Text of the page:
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Re: Abstract Core Ontology for SWSL Processes

From: pat hayes <phayes@ihmc.us>
Date: Fri, 16 Jan 2004 17:16:41 -0600
Message-Id: <p06001f17bc2e1d269c64@[10.0.100.76]>
To: Austin Tate <a.tate@ed.ac.uk>
Cc: public-sws-ig@w3.org

>While we are at it... I am not keen on calling things preconditions, 
>effects... these are just two instances of the more general class of 
>world state constraints that may be on time points or sets of time 
>points related to a process or activity.

Right on!!

Processes are a class of things which are extended in time and which 
have temporal parts, and these parts have various properties and 
relationships to other things.  Much the best way to think about it.

>  You can have world state constraint on the end time point of an 
>activity, or on a range form the begin to the end time points, or 
>effects that occur as soon as the activity begins.  As well as the 
>more traditional world state constraint on the begin of ac activity 
>(usually called a precondition) and world state constraint from the 
>end time point of an activity (usually called a postcondition or 
>effect).
>
>The same goes for the different ways in which Inputs, Outputs, 
>Resources and other "used" entities can be modelled.
>
>I have argued that SWSL should simply allow a process description to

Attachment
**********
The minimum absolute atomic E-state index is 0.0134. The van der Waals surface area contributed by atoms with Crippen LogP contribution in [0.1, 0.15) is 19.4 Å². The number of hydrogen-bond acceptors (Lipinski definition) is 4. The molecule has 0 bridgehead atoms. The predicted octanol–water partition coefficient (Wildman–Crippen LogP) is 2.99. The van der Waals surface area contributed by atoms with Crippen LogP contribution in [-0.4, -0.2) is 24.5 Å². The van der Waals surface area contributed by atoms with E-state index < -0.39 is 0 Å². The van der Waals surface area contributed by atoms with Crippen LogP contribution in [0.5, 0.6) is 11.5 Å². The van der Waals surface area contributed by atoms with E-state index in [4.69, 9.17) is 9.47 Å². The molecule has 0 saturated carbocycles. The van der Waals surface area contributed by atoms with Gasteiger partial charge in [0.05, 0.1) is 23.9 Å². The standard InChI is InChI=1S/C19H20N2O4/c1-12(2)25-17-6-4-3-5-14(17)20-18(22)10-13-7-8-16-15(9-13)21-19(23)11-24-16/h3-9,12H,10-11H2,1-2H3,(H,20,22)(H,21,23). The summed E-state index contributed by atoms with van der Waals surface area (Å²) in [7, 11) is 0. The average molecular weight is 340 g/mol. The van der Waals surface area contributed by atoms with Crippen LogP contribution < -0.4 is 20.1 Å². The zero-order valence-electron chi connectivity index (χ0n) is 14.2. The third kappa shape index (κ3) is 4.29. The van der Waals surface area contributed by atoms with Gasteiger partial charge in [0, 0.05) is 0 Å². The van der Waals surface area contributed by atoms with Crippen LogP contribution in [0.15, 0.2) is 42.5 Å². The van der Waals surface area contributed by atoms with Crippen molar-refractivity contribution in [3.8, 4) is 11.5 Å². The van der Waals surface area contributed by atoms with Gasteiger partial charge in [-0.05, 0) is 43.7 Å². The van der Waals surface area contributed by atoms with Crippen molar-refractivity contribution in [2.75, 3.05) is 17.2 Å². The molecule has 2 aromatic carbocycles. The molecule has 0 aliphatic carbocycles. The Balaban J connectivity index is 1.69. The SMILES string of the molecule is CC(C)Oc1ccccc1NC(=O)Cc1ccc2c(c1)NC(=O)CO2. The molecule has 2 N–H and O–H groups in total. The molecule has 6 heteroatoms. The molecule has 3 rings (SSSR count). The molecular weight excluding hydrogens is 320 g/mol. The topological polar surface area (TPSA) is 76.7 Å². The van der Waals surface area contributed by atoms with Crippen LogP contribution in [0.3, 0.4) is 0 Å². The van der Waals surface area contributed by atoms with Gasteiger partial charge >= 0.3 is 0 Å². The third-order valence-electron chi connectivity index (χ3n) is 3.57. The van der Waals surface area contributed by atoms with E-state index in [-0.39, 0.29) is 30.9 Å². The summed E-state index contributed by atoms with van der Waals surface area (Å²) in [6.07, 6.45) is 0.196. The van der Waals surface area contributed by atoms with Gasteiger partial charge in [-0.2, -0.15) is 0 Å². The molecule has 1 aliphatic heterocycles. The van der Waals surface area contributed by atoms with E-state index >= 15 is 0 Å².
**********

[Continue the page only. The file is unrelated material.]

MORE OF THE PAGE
>be made up of:
>
>a) a set of activities to be performed, each of which are considered 
>to have a begin and end time point

Suggestion: each process occupies (? lasts for, endures during, 
takes) a time-interval, and intervals have begin and end timepoints 
(and indeed are defined by them, uniquely.) Intervals are handy 
things to have in the ontology anyway.

>
>b) a set of constraints (of predefined and extendible types) on and 
>between those activities and the objects/entities in the world 
>associated with them
>
>c) a set of annotations (of predefined and extendible types) on the above
>
>We would then re-engineer back those predefined things we want from 
>OWL-S to make sure we cover the specific instance everyone knows and 
>loves... but in a more coherent and very extendible framework.

I entirely agree.  Notice that the same overall framework applies 
both to 'processes' and to 'objects/entities'.  Some things can be 
looked at in either way, in fact, and the same framework applies to 
them independently of whether you classify them as object-like or 
process-like. Saves a ton of unnecessary classifications and 
duplication. The flow in the pipeline starts in Uzbekistan and moves 
until it gets to Monrovia....or wait a minute, was that a process 
with its preconditions in Uz and its postconditions in Mon...? Or was 
there a process of starting, and a moving flow, and another process 
of arriving? Or was there the oil on the one hand, and the process of 
the oil's moving on the other? Nah, there was oil in the pipe and 
during some interval, it moved. Call it a process or call it a chunk 
of oil, it doesn't really matter: what matters is where it was when, 
why it moved when it did, how fast it was going, stuff like that. 
Properties of temporal parts of it, in any case.

Pat

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Received on Friday, 16 January 2004 18:16:43 GMT

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